Bryan Mitchell, Getty Images
The Nissan Leaf prototype electric car on display during the press preview for the world automotive media North American International Auto Show in 2010.
At KPCC's Crawford Family Forum tonight, I'll be moderating a panel discussion on electric cars, right after a screening of director Chris Paine's "Revenge of the Electric Car" — the follow-up to his hit documentary, "Who Killed the Electric Car?"
Joining Chris and myself on the panel will be Geoff Wardle, the Director of Advanced Mobility Research at Art Center College of Design and a veteran of the global auto industry; and Brandy Schaffels, Senior Editor and Content Manager at TrueCar.com, a Santa Monica-based startup that provides consumers with transparent auto-buying information and industry analysis.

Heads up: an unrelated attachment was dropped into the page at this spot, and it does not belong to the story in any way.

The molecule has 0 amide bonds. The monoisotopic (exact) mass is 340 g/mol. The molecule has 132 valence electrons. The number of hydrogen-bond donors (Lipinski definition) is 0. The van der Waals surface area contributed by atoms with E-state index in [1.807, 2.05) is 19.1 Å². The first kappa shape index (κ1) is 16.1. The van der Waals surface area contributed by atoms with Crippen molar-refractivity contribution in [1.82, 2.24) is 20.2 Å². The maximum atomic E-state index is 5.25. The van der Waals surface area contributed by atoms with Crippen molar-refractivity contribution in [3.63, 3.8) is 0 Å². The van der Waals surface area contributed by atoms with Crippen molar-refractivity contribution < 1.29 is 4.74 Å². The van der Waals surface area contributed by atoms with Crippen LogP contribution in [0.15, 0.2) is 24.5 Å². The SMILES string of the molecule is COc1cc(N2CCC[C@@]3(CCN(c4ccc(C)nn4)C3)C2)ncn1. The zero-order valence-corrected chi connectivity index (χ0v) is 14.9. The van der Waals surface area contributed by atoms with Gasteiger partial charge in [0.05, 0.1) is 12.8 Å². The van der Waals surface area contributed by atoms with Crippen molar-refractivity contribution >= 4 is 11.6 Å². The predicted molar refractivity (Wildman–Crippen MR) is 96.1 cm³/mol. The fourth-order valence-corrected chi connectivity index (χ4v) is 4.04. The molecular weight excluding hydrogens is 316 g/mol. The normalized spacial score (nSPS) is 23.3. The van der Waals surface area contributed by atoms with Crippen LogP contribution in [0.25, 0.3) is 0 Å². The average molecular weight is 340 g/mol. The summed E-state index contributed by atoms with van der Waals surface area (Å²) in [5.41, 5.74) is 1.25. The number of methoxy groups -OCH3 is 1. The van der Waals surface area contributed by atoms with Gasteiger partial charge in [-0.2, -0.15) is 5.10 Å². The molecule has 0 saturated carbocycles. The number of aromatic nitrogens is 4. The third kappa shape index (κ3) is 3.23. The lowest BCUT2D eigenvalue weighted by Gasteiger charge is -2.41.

I'm looking forward to this event, as I used to cover the global auto industry, for Slate and CBS.com. Where the electric car is headed, now that they seem to be here to stay, is a question I think our panelists will be able to answer in lively, interesting ways.
Leave it to a designer educated in California to create what might be the best explanation of the Wall Street financial crisis. Jonathan Jarvis graduated from Art Center College of Design in 2009 and got hired by Google. He was recently asked back to the prestigious art and design school — perhaps best known for schooling car designers — to elaborate on his experiences at Art Center and beyond and accept an award, but also to talk about "The Crisis of Credit Visualized."
It's a superb piece of information delivery. If you want to understand why everything went horribly, horribly wrong in 2008, just watch it (the entire animation lasts about 11 minutes — a miracle of concision). What's truly impressive is that Jarvis says that he knew nothing about finance before undertaking the project.